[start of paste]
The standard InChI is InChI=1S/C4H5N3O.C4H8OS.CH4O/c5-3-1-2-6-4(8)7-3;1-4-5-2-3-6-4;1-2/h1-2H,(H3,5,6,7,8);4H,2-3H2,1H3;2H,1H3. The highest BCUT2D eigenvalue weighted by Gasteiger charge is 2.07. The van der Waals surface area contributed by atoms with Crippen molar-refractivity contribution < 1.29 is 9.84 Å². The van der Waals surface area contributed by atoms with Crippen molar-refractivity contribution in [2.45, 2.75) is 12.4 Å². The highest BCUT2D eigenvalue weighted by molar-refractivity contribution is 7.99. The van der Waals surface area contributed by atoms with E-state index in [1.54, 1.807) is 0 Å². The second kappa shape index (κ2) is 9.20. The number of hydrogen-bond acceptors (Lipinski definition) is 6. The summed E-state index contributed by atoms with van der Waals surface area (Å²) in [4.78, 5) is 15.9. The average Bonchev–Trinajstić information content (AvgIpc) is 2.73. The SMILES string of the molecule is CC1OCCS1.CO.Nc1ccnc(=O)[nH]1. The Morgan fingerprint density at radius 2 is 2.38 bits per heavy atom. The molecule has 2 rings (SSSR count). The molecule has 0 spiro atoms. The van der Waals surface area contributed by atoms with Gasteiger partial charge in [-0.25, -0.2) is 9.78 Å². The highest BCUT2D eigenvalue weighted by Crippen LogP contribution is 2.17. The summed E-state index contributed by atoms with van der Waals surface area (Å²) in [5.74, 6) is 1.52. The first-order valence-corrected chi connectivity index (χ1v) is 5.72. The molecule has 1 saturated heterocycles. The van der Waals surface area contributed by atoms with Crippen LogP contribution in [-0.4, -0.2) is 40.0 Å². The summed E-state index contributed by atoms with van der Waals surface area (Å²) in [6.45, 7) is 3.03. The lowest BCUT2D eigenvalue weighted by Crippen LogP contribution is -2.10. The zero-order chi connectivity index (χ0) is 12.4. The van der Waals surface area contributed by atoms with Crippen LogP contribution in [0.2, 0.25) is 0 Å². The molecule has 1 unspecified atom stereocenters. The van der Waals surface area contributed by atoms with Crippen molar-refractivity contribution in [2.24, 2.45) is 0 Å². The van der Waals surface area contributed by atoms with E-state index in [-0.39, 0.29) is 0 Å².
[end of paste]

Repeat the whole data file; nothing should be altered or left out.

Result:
The standard InChI is InChI=1S/C4H5N3O.C4H8OS.CH4O/c5-3-1-2-6-4(8)7-3;1-4-5-2-3-6-4;1-2/h1-2H,(H3,5,6,7,8);4H,2-3H2,1H3;2H,1H3. The highest BCUT2D eigenvalue weighted by Gasteiger charge is 2.07. The van der Waals surface area contributed by atoms with Crippen molar-refractivity contribution < 1.29 is 9.84 Å². The van der Waals surface area contributed by atoms with Crippen molar-refractivity contribution in [2.45, 2.75) is 12.4 Å². The highest BCUT2D eigenvalue weighted by molar-refractivity contribution is 7.99. The van der Waals surface area contributed by atoms with E-state index in [1.54, 1.807) is 0 Å². The second kappa shape index (κ2) is 9.20. The number of hydrogen-bond acceptors (Lipinski definition) is 6. The summed E-state index contributed by atoms with van der Waals surface area (Å²) in [4.78, 5) is 15.9. The average Bonchev–Trinajstić information content (AvgIpc) is 2.73. The SMILES string of the molecule is CC1OCCS1.CO.Nc1ccnc(=O)[nH]1. The Morgan fingerprint density at radius 2 is 2.38 bits per heavy atom. The molecule has 2 rings (SSSR count). The molecule has 0 spiro atoms. The van der Waals surface area contributed by atoms with Gasteiger partial charge in [-0.25, -0.2) is 9.78 Å². The highest BCUT2D eigenvalue weighted by Crippen LogP contribution is 2.17. The summed E-state index contributed by atoms with van der Waals surface area (Å²) in [5.74, 6) is 1.52. The first-order valence-corrected chi connectivity index (χ1v) is 5.72. The molecule has 1 saturated heterocycles. The van der Waals surface area contributed by atoms with Crippen LogP contribution in [-0.4, -0.2) is 40.0 Å². The summed E-state index contributed by atoms with van der Waals surface area (Å²) in [6.45, 7) is 3.03. The lowest BCUT2D eigenvalue weighted by Crippen LogP contribution is -2.10. The zero-order chi connectivity index (χ0) is 12.4. The van der Waals surface area contributed by atoms with Crippen LogP contribution in [0.2, 0.25) is 0 Å². The molecule has 1 unspecified atom stereocenters. The van der Waals surface area contributed by atoms with Crippen molar-refractivity contribution in [2.24, 2.45) is 0 Å². The van der Waals surface area contributed by atoms with E-state index in [-0.39, 0.29) is 0 Å².